For decades, scientists have assumed that the hundreds of species of salamanders that lack lungs actually “breathe” through their skin and the lining of the mouth, and Harvard researchers are providing the first concrete evidence for how they do it.
A new study, authored by James Hanken, Alexander Agassiz Professor of Zoology in the Museum of Comparative Zoology and curator of herpetology; Zachary Lewis, who completed his Ph.D. while working with Hanken; and then-Harvard Extension School student Jorge Dorantes, shows that a gene that produces surfactant protein c — a key protein for lung function — is expressed in the skin and mouths of lungless salamanders, suggesting it also plays an important role for cutaneous respiration. The study is described in a paper published in the Proceedings of the Royal Society B.
“They are deploying the same kind of machinery that lunged salamanders use,” Hanken said. “Generally, this had only been looked at from a morphological standpoint, so this is exciting because this is the first molecular-genetic correlation for this very interesting trait.”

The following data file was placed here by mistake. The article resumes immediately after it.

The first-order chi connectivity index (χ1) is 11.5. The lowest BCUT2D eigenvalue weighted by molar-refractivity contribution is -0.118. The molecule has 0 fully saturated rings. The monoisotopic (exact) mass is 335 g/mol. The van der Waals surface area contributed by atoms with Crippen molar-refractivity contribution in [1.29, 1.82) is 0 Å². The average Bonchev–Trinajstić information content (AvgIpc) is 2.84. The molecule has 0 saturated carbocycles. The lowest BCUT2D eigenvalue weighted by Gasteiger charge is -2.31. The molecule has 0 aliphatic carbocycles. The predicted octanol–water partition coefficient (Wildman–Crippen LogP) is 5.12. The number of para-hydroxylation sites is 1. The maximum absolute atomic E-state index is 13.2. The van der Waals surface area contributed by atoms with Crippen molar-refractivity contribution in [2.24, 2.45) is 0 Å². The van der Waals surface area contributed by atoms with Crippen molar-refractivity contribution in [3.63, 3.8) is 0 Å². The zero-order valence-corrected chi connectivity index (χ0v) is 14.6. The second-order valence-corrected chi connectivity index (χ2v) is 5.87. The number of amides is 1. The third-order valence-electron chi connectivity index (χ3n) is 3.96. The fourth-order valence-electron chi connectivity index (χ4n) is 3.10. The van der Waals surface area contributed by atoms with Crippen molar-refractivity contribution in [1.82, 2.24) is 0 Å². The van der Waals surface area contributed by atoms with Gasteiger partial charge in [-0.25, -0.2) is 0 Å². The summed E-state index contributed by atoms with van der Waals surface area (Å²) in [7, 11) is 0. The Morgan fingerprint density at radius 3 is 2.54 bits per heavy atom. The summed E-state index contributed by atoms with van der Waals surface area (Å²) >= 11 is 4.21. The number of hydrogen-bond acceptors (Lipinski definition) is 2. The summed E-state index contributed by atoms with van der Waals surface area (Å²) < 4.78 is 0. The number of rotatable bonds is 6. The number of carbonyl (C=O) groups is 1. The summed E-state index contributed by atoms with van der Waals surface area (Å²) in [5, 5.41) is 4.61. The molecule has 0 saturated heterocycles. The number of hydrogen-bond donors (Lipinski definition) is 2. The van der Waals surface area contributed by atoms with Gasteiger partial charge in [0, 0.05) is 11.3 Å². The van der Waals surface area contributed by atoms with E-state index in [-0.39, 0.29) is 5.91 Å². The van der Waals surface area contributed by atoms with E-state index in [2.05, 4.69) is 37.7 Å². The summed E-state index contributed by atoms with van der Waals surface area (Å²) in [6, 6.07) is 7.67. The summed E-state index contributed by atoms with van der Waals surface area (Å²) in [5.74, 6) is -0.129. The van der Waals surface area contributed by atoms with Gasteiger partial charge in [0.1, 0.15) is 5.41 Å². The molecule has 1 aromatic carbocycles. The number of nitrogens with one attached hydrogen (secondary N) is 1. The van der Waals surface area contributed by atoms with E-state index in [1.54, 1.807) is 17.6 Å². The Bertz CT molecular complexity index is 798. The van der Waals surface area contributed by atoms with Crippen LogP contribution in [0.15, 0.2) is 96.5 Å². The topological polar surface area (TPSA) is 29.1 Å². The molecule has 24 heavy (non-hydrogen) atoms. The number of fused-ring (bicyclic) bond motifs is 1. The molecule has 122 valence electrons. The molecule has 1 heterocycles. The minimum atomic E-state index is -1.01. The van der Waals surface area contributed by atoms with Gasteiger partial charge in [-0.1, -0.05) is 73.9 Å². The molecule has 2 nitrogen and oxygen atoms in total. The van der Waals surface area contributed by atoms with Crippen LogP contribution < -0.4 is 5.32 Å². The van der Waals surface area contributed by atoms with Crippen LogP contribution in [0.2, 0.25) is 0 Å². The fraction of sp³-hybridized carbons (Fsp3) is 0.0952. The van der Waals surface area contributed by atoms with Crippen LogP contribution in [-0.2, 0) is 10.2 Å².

For years, scientists have pointed to salamander anatomy to support the idea that they breathe through the skin and mouth.
“What has been known for decades is that their blood supply is shunted from the heart to the skin,” Hanken said. “There is a blood vessel that’s not present in other animals — it would otherwise go to the lungs, but instead is goes to the skin.
“There are also a lot of enriched blood vessels that go to the buccal cavity,” he added. “If you look at a salamander when they’re still, they’re not breathing because they don’t have lungs, but you can see a pulsing in their throat. It’s believed that they’re basically pumping air in and out of their mouths.”